Final Field Site in National System Goes Online in Natural Reserve Area
The Department of Land and Natural Resources reports that towering above the highest trees in this Hawai‘i Island Natural Area Reserve, a 105-foot-high meteorological tower, with millions of dollars of high-tech sensing equipment attached to it, is the final component of the National Ecological Observatory Network or NEON
Funded by the National Science Foundation and operated by Battelle Memorial Institute, NEON is a system of 81 field sites, spread across the entire country, with the final one in Hawai‘i just recently completed and online. Each site collects standardized data from automated sensors, airborne remote sensing surveys and on-the-ground observational sampling by field scientists. The terrestrial, aquatic and atmospheric data and samples collected at these sites are available to scientists and anyone else interested, through a single, openly accessible data portal. NEON is expected to generate data for ecological research over the next 30 years.
Michael Long is NEON’s Field Operations Manager in Hawai‘i and he explains, “The idea of NEON is to create a giant data clearinghouse, where anyone can go to the web and access data from Alaska, Hawai‘i, Puerto Rico and every state and see continental-scale changes for the next three decades. It’s available to researchers, students, to anybody and we hope it will get people excited about science as they see the types of measurements and the types of data that we can collect and how it connects to the environmental changes we see around us.”
Standing atop the tower recently, Robert Hamnett, the Senior Field Ecologist for NEON in Hawai‘i rattles off a list of the data collection instrumentation on the observatory. Net radiometer, photoactive radiation sensors, rain samplers, CO2 gas systems, carbon flux sensors, tipping buckets…and the list goes on. “A huge benefit of NEON,” Hamnett explains, “is there are guaranteed, standardized protocols to measure everything here in Hawai‘i, exactly the same way it’s being measured across the nation. There’s never been anything like it.”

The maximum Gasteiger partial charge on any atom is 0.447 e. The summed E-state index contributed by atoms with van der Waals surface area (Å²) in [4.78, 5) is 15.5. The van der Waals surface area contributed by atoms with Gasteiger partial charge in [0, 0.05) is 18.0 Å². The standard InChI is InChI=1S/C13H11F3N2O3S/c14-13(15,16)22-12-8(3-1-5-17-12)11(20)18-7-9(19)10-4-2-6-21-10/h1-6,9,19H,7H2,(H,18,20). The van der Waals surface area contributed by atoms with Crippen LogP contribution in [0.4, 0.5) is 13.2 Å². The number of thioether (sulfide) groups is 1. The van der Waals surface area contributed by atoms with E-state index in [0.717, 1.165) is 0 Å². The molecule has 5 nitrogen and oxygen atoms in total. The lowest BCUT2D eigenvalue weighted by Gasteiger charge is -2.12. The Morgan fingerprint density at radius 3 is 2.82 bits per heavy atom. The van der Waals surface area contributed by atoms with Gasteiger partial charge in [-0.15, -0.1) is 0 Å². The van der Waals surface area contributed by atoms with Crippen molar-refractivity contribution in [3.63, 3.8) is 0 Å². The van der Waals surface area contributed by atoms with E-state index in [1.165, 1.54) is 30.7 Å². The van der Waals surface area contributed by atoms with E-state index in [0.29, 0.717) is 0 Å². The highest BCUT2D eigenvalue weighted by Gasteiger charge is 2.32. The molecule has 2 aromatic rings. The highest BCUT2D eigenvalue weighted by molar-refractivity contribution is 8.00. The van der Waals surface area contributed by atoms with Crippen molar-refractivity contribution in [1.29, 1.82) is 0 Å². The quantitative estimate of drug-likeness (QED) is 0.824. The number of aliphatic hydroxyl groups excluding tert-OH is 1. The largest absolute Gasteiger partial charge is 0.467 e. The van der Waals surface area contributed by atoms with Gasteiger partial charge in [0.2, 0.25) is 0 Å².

The automated sensors on the tower in Pu‘u Maka‘ala Natural Area collect weather and climate data from above the tree canopy and down to the ground. Additional sensors in the ground collect soil health data. The NEON field scientists here also collect routine observations of birds, insects, soils, and plants to monitor changes in traits and populations dynamics.
Shea Uehana, a Senior Ecologist with the NEON project, lays on the ground and peers through binoculars at the trees surrounding the tower. He said, “Our field scientists conduct dozens of observational sampling protocols that make up the terrestrial observational system, meaning that the data from the ground can be used to validate and correlate with data you get from the tower. For instance, we look at plant phenology, which is the timing of flowering and leaf bud on native species like the ʻŌhiʻa.”
The rich data emanating from NEON will be a boon for land managers and researchers working in the Pu‘u Maka‘ala Natural Area Reserve. Steve Bergfeld, Hawai‘i Island Branch Manager for the DLNR Division of Forestry and Wildlife (DOFAW) commented, “Pu‘u Maka‘ala is one of the most intact native forests in the entire state. It supports a wide variety of rare and endangered plants and animals. It would be impossible for us to collect environmental data with the scope and sophistication that NEON provides, with the enormous added benefit of being able to detect ecological changes over many decades. The information collected by NEON will help us make better and more informed decisions on behalf of the forest life that we’re charged with protecting and preserving. Information is definitely power in this case.”
Currently, 13 different data sets are available for download from the NEON Hawai‘i field site,, but that number is expected to grow exponentially over time. Hawai‘i’s NEON site will be the only one here. Other states, like California, have multiple field sites, some of which are relocatable.